Should You Use a Beauty IV? What You Need to Know About This New Trend

Natasha Burton
Steve Goodwin/Getty Images

Steve Goodwin/Getty Images

Apparently, injecting yourself with beauty-boosting nutrients is a thing now. (Trends these days, right?!) But is braving a sharp needle really worth it, as far as your looks go?

To get the real deal on beauty IVs, we consulted the pros who make and administer these products and some dermatologists for their advice on trying out this new way to get gorgeous.

They allow you to absorb skin and hair strengthening nutrients quickly.

According to Board Certified Physician Craig Konvier MD, founder of FastVitaminIV, beauty IVs make it easier on your body to get nutrients into your cells. “They bypass the GI tract, which results in 100 percent absorption of these nutrients,” he explains. “There are specific nutrients needed for healthy skin and nails—certain B vitamins and amino acids—that work very well delivered via IV to help improve appearance.”

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They can help give you an energy boost.

In addition to giving you nutrients for healthier skin, hair, and nails, beauty IVs’ vitamin cocktails can help perk you up, says Dr. Nasimeh Yazdani, medical director at Epithereal Skincare in Marina del Rey, CA. She suggests considering these treatments if you feel like you have a cold coming on, you’re trying to kickstart a new workout program, or you’ve had a little too much fun over the weekend and feel sluggish. You’ll need to drink water before getting an IV to maintain hydration, which will help boost your energy, too.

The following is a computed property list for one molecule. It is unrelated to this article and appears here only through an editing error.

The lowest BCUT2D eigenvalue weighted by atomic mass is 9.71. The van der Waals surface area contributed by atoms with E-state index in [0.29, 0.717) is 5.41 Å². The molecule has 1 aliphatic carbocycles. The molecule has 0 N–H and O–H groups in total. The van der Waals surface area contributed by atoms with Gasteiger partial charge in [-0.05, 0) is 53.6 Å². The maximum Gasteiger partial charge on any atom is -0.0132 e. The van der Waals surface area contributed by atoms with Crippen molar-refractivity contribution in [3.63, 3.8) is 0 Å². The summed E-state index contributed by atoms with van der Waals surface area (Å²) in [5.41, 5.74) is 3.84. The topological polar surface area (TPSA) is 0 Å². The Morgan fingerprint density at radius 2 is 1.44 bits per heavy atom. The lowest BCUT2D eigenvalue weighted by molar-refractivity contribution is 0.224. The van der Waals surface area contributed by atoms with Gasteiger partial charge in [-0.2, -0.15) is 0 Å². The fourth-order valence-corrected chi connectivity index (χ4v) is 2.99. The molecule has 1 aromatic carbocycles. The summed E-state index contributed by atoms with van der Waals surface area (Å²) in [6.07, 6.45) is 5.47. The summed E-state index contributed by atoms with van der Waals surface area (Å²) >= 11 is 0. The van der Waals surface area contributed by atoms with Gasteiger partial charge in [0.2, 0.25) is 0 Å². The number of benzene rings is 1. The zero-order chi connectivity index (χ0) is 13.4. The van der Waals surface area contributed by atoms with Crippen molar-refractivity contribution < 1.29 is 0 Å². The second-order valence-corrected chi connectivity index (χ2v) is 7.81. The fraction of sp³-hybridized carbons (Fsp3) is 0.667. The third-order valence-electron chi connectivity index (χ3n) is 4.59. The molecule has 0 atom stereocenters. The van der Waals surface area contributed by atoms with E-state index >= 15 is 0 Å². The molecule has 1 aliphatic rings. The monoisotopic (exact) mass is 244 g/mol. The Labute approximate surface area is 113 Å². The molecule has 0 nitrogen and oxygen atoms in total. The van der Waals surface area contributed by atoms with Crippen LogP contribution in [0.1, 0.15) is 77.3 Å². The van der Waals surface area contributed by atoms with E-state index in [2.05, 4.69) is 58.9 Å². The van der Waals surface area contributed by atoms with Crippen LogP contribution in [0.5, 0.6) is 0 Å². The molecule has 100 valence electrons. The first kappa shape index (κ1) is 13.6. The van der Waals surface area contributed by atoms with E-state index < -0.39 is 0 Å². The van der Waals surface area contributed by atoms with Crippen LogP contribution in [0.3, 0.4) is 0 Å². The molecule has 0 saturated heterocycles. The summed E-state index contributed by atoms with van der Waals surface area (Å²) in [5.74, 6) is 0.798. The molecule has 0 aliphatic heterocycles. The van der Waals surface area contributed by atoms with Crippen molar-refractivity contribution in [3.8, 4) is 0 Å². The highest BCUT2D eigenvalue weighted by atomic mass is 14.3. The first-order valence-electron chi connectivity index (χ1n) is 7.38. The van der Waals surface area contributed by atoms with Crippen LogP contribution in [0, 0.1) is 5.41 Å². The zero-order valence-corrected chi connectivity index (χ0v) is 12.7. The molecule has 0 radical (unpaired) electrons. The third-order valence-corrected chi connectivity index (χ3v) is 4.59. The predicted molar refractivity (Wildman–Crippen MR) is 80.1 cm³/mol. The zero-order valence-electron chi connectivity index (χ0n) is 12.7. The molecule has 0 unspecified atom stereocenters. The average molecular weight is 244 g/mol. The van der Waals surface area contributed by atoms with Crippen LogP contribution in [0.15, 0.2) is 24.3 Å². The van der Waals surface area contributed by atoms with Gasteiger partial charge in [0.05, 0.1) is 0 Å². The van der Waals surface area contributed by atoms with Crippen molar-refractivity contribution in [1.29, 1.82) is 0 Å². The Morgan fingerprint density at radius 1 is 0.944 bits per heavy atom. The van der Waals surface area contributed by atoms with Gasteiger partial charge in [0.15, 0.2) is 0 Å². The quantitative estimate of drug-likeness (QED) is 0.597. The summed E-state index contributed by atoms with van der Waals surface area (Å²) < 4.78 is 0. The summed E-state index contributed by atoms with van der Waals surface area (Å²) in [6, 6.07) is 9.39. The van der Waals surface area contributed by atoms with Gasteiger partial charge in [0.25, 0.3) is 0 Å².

Research hasn’t shown long-term affects or benefits.

A good thing to know is that consistent, longterm research hasn’t backed up the use of beauty IVs just yet. “I see injectable vitamins as a passing trend because there simply is not enough reliable data to claim that they offer any major health benefits,” says dermatologist Dr. Jill Waibel.

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Eating superfoods—and using topicals—is likely just as beneficial.

Beauty IVs have certainly helped shed light on the importance of diet when it comes to how we look, but eating antioxidant-rich foods pretty much does the same thing as injectables will, says Dr. Arleen K Lamba of Blush Med Skincare.

“Eating a diet that is rich in blueberries, dark green vegetables, and nuts is your best bet in aging gracefully,” she explains. “With IVs you are skipping an essential and protective step of using your gut to absorb nutrients.”

Rebecca Kazin, MD, of the Washington Institute of Dermatologic Laser Surgery, adds that, “unless you have a chronic illness leading to malabsorption or vitamin deficiency, or you are hospitalized and cannot eat properly, I think that this treatment is invasive without evidence of benefit.”

There are some health risks.

Lamba warns that IV placement carry risks such as bruising and infection, while Kazin says that you could even experience light headedness, and nausea during and after the infusion, as well as systemic complications such as allergy.

And because beauty IVs are not FDA approved as medical treatments, there is a grey zone in what actually goes in the IV bag, who administers them, and the quality and consistency of the nutrients, Lamba says. So, you will need to ask questions and do research on your own before getting injected.